There isn’t strong evidence specifically analyzing the effectiveness of elevation as a post-injury measure. However, it can be beneficial for some individuals. If elevating an injury feels good—go for it, but there’s no need to force it if it doesn’t provide relief. The main purpose of both compression and elevation is to reduce swelling, which can be appropriate in certain situations but should not be the sole focus. Non-rigid braces and compression sleeves can temporarily reduce swelling by physically compressing the affected area. This can alleviate pressure on nearby nerves, reduce pain signals, and improve joint mobility and range of motion. Compression is particularly useful during the rehabilitation and strengthening phases of post-injury recovery, facilitating a smoother transition back to activity. Compression sleeves work great for the ankle, calf, and knee.
In addition to the RICE protocol, anti-inflammatory medications such as NSAIDs (e.g., Ibuprofen, Motrin) are commonly recommended for managing musculoskeletal injuries. It’s important to understand how these medications work so that you can align their use with your healing goals. NSAIDs function by blocking the production of prostaglandins, which are responsible for initiating inflammation. Consequently, they can temporarily reduce inflammation, as well as alleviate pain and swelling. However, as we’ve discussed earlier, inflammation plays a vital role in the healing process. NSAIDs can interfere with fracture healing and impede proper tendon healing following tears. Acetaminophen (Tylenol) works differently from NSAIDs. It primarily helps to reduce pain and fever without significantly affecting the inflammatory process.
However, it’s essential to recognize that masking pain signals can have its drawbacks. Pain serves as a valuable warning sign, alerting us when we may be damaging or injuring ourselves. By suppressing pain, we lose this awareness and run the risk of further injury. Moreover, like many other medications, NSAIDs can have various side effects, but discussing them in detail goes beyond the scope of this article.
HEAT, PEACE & LOVE
We love our acronyms, and if RICE won’t cut it, you can consider alternative approaches like “HEAT” or “PEACE and LOVE.” HEAT stands for Heat, Exercise, Analgesics, and Topicals. Ice can be useful immediately following an injury to help temporarily numb the pain and slow down any potential excess bleeding into the surrounding tissues, but for many injuries, the actual bleeding stops within minutes to hours after the initial injury. Starting within 24-48 hours after most injuries, heat alone or intermittent cold alternating with heat applications (5-10 minutes at a time) can be used to help reduce the potential for stagnation and congestion while encouraging adequate healthy blood flow. Good circulation is crucial for healing, especially in less vascularized areas like ligaments, tendons, joints, and fascia. Heat can also temporarily relieve pain for some individuals.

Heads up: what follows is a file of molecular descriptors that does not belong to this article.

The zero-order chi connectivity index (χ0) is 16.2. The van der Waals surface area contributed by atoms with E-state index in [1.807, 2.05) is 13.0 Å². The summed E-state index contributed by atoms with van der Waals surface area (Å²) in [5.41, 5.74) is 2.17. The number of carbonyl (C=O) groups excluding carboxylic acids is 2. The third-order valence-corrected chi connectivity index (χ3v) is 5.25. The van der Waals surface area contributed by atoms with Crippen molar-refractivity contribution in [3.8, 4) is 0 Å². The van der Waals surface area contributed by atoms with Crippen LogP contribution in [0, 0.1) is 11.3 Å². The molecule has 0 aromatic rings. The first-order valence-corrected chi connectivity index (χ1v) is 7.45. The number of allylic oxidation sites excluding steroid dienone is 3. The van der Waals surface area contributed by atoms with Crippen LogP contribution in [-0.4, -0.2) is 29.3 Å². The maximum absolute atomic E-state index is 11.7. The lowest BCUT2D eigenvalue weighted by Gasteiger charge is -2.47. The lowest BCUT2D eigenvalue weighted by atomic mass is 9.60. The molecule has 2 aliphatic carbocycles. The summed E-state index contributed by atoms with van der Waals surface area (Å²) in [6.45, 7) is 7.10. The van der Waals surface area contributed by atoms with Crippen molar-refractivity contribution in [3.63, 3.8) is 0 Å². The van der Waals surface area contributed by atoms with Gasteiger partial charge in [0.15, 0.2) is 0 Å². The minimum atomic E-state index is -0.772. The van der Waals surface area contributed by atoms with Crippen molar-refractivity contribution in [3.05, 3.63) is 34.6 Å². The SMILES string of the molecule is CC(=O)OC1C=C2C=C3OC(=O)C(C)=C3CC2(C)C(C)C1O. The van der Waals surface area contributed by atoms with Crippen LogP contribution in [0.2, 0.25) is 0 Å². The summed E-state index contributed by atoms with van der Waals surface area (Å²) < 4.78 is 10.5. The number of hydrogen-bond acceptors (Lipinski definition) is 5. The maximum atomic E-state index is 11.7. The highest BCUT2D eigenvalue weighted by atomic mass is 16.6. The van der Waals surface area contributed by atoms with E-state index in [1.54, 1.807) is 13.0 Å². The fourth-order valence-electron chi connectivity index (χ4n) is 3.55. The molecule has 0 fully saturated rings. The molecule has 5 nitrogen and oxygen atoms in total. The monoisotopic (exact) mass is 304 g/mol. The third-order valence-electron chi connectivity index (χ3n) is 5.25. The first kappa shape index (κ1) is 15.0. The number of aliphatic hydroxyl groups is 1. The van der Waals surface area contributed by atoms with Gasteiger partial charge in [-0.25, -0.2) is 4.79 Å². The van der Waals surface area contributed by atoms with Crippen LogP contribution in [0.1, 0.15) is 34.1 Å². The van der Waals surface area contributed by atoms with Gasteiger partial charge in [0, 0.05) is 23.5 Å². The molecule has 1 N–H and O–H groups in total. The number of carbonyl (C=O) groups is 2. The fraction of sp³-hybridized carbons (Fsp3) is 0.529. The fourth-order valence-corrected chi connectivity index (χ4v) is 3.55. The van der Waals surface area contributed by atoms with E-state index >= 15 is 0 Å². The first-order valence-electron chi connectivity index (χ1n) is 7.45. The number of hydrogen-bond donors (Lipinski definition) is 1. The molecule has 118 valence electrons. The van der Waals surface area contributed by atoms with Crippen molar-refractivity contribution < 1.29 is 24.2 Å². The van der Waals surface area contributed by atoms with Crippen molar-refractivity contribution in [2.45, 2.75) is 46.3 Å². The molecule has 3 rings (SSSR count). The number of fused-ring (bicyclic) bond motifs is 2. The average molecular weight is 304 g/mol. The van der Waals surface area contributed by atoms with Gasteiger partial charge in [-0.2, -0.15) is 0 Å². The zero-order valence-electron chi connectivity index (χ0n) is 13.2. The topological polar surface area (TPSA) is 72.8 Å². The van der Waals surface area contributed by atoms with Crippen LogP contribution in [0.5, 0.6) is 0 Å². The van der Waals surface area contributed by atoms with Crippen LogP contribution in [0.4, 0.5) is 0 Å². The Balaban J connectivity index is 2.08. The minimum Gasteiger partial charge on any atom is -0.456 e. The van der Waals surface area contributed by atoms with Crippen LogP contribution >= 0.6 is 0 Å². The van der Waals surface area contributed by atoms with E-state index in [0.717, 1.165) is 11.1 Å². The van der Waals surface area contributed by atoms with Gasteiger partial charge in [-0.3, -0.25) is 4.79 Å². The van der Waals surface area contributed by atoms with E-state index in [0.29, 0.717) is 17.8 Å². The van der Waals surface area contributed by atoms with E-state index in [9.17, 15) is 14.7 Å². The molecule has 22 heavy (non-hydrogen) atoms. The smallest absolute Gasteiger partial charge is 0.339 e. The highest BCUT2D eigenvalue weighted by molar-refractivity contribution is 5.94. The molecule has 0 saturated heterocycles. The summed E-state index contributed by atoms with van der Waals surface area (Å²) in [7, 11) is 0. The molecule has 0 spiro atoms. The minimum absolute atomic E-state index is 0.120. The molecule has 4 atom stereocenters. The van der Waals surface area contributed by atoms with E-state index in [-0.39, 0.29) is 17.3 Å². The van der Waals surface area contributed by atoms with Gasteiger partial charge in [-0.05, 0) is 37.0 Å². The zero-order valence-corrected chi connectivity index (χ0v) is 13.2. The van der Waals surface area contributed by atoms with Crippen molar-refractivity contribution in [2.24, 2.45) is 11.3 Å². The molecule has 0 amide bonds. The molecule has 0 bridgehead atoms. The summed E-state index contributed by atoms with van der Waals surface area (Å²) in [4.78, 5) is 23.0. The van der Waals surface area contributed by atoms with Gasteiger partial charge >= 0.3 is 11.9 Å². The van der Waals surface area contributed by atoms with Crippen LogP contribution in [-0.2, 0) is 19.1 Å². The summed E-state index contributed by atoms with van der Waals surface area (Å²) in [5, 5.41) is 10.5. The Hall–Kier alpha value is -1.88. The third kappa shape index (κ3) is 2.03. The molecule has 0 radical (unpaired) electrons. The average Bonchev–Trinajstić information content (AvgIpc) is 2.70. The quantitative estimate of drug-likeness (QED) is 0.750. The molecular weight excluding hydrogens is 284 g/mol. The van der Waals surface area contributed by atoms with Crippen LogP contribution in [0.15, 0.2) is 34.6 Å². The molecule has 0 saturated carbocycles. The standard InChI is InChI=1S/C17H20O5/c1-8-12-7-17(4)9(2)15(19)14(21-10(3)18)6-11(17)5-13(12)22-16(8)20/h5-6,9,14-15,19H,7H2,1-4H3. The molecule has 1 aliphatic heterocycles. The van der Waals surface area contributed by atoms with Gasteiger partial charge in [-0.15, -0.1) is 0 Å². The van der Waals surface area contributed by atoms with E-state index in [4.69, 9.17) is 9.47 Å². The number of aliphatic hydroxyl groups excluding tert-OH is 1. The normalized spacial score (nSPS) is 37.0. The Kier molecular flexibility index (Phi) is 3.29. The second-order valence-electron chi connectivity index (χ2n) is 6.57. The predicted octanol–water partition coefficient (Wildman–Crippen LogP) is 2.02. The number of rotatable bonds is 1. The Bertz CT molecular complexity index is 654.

The “E” in HEAT stands for Exercise. It involves starting with gentle movements and general exercises aimed toward improving the range of motion, gradually progressing to dynamic movements and strengthening exercises as the injury heals. Strengthening the muscles around the injured area supports full functionality and reduces the risk of future injuries.
Analgesics and Topicals are methods to alleviate pain. If optimal tissue healing is your goal, it’s often best to avoid NSAIDs if possible. Sometimes natural supplements like turmeric can help to modulate inflammation. Topical treatments containing menthol, camphor, and capsaicin can effectively reduce pain and encourage exercise. Topicals are particularly suitable for foot and ankle injuries, as the affected structures are often close to the skin surface. One example of a topical treatment is Sombra, used at Northwest Foot & Ankle.
PEACE is a thoughtful approach for immediately following an acute injury and stands for Protect, Elevate, Avoid anti-inflammatory modalities, Compress, and Educate. Patient education is crucial for long-term success. On the other hand, LOVE guides the rehabilitative aspect of recovery, standing for Load, Optimism, Vascularization, and Exercise. When resuming activity, it’s important to manage the load and avoid overexertion to prevent re-injury. Optimism, along with education, plays a significant role in successful treatment outcomes. It’s essential to recognize that we are our own best healers, and rather than impeding or suppressing our natural healing processes, we should learn to support and facilitate them. For more information about how to help heal your specific injury, please consult with your holistically-minded physician or reach out to us at Northwest Foot & Ankle.
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- 2. Lin CW, Hiller CE, de Bie RA. Evidence-based treatment for ankle injuries: a clinical perspective. J Man Manip Ther. 2010;18(1):22-28. doi:10.1179/106698110X12595770849524
- 3. Su B, O’Connor JP. NSAID therapy effects on healing of bone, tendon, and the enthesis. J Appl Physiol (1985). 2013;115(6):892-899. doi:10.1152/japplphysiol.00053.2013
- 4. Weerasekara RMIM, Tennakoon SUB, Suraweera HJ. Contrast Therapy and Heat Therapy in Subacute Stage of Grade I and II Lateral Ankle Sprains. Foot & Ankle Specialist. 2016;9(4):307-323. doi:10.1177/1938640016640885
Written by: Dr. Andrew Wojciechowski, ND